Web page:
In other news, current extinction risk models may be excessively cautious in their assumptions - the actual risks may be a hundred times greater, or even higher. The periodic reports that the Earth's magnetic field is just about to flip poles would seem to be rather overstating the risk of it happening soon, otoh. (nb: to a geologist, 'soon' means 'in the next four thousand years' :) Meanwhile, Ed Yong has posted summaries of a whole range of stuff, including rapid speciation in insects and their parasites, butterflies evolving resistance to bacteria that killed only the males, and the (unsurprising[1]) research suggesting that if people learn to distinguish better between members of another cultural group, their implicit bias against that group diminishes. Of course, if they're consciously bigoted, there's not much you can do for them.

[1] to me, at least. Pigeonholing people leads to stereotypes and bias; recognising that members of $GROUP all look different will make it harder to assume they're all the same inside (even for a determined bigot, I suspect, but certainly for anyone who wants to think of people as individuals rather than as $PROPERTY-people).
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Some interesting research done recently, and usefully summarised on the Effect Measure scienceblog, suggests that in fact a significant proportion of "microwave safe" plastic containers may actually be rather less safe than ideal. Many of these containers turn out to leak potentially-toxic chemicals left over from the manufacturing process into their contents when heated. Storing food in them at room temperature (or below) seems to be fine, but heating them in a microwave or oven may not be.

In even more alarming news, which I missed until recently, ESA satellite images show that the bridge connecting the Wilkins Ice Shelf to one of the islands that anchor has almost completely disappeared since February this year. The most recent data show new rifts in the main body of the shelf, suggesting it may now be on the verge of collapse.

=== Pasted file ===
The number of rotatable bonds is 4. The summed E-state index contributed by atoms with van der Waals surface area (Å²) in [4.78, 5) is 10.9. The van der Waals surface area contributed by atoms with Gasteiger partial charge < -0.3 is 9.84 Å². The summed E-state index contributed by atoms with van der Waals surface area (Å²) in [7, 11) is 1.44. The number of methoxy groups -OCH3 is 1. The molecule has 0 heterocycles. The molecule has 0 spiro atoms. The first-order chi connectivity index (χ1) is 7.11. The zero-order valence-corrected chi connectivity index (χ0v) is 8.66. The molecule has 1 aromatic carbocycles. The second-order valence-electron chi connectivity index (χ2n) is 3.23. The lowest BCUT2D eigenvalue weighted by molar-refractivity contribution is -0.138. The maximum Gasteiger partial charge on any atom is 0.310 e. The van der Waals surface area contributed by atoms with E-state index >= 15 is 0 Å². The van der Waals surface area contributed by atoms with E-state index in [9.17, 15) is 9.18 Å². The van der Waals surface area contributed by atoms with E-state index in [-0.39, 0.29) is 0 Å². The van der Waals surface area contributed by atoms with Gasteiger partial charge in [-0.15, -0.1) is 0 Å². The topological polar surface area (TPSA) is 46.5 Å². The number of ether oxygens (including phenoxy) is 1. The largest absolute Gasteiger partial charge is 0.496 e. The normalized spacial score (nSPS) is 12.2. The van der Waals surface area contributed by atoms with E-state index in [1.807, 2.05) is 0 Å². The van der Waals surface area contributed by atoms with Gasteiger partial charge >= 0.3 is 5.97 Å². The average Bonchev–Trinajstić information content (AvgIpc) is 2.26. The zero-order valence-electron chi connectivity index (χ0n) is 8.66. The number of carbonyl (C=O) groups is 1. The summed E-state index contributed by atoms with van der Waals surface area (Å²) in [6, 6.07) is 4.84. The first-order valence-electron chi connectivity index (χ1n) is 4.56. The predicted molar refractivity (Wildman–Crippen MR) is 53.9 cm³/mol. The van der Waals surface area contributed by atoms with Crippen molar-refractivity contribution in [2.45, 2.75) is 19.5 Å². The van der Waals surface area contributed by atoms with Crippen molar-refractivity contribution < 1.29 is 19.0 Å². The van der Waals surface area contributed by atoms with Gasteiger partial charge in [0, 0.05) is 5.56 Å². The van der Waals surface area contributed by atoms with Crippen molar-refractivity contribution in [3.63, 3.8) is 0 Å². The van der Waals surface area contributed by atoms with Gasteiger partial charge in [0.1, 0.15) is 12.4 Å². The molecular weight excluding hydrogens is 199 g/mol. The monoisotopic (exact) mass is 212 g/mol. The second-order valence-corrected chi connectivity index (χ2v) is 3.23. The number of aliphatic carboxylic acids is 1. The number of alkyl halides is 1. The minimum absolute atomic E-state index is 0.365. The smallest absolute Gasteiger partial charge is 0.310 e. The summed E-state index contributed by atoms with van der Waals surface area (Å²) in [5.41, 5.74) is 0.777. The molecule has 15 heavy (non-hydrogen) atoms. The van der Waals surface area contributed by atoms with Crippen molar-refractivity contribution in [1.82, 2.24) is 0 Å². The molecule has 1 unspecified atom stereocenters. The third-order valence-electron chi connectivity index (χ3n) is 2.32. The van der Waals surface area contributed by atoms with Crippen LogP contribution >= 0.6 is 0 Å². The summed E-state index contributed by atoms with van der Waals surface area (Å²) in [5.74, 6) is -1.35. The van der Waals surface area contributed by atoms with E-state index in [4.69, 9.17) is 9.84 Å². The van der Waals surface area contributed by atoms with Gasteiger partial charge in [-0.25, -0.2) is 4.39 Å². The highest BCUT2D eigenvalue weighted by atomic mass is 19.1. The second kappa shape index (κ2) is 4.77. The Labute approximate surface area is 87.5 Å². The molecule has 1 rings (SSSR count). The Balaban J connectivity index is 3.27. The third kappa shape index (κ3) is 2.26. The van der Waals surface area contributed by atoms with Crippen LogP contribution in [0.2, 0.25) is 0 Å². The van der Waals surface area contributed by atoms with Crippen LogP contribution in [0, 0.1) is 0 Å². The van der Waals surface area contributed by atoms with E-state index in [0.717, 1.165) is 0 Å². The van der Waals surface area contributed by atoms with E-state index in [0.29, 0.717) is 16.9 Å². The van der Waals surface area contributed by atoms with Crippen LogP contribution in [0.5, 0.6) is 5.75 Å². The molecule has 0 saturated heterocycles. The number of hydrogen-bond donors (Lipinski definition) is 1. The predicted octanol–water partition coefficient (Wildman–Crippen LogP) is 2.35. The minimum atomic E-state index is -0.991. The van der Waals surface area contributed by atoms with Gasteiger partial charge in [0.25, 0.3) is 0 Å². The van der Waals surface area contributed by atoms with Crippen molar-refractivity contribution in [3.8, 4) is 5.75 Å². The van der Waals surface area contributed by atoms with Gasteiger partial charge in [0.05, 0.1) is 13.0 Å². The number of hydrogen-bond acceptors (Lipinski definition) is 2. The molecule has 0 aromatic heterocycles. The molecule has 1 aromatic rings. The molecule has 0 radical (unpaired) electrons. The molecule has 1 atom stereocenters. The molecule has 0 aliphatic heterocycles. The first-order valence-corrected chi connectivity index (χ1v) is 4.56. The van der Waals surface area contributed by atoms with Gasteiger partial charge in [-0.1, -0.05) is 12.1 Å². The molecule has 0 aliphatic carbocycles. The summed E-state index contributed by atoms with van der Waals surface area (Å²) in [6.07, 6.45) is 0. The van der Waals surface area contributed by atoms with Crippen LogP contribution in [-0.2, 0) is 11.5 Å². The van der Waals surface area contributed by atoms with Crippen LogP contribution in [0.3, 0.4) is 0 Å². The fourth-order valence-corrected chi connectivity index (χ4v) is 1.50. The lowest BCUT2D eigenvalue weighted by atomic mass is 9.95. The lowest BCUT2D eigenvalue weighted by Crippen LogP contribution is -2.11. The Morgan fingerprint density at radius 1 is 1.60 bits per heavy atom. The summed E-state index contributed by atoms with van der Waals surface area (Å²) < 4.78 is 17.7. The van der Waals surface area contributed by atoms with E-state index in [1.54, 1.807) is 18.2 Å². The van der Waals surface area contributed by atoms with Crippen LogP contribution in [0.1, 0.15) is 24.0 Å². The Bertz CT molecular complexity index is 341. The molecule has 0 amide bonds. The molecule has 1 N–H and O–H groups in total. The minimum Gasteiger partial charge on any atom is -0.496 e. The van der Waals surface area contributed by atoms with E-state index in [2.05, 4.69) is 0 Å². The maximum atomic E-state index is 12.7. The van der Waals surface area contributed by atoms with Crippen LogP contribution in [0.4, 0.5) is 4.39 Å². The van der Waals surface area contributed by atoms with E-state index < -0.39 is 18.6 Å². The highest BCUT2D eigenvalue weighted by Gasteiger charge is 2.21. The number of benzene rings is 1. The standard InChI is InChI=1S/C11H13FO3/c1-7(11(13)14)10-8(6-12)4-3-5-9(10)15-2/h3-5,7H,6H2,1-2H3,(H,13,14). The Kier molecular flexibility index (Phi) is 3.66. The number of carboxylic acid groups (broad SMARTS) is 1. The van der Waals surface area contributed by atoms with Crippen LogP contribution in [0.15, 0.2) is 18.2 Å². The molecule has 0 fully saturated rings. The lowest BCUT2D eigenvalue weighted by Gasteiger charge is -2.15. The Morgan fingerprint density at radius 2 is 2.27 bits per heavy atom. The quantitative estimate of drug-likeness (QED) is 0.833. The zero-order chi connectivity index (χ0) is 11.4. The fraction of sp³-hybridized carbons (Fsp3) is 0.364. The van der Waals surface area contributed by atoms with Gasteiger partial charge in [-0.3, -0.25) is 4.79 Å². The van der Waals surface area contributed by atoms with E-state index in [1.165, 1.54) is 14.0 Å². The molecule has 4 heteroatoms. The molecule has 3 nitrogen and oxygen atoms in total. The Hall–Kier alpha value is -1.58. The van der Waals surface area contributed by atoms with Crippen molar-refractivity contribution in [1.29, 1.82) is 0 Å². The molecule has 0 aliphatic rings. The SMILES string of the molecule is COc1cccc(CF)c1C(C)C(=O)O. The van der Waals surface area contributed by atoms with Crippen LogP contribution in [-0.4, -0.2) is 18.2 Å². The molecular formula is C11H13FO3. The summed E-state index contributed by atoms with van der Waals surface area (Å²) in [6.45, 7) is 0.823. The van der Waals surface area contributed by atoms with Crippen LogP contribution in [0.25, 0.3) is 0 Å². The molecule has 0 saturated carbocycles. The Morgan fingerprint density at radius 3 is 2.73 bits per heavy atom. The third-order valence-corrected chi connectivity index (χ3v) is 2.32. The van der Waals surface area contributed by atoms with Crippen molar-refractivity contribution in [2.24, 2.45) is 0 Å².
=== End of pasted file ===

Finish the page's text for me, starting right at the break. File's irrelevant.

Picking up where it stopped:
Finally, on a lighter note, a Canadian police video camera captured some impressive footage of a meteor coming in low across the night sky:
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I've recently read various discussions of the Bechdel test. For those who've not encountered it, the test was originally proposed in "Dykes to watch out for", and a film passes the test if it meets the following conditions:

1) it contains at least two female characters
2) who talk to each other
3) about something other than men. (One reasonable extension also excludes marriage, babies, etc, as sole topics of conversation.)

Most Hollywood output still fails this test, and a large number of books do too.

But I've not yet seen a discussion that considers the way in which the rule potentially falls down when faced with some of science fiction's most interesting - and thoughtful - studies of gender issues. (Fundamentally, the rule is a good one, and it's notable that I can't think of a single major film that includes any of the issues I'm about to note, never mind gives them serious consideration.) I should probably say before I start that the text under the cut is quite long, and potentially contains minor spoilers for a couple of books )
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Someone elsewhere pointed me at this page, which collects together photographs from the half-dozen assorted probes currently orbiting round/sitting on Mars. It's actually about a month old, but there are quite a few images I'd not seen before there.


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May 2017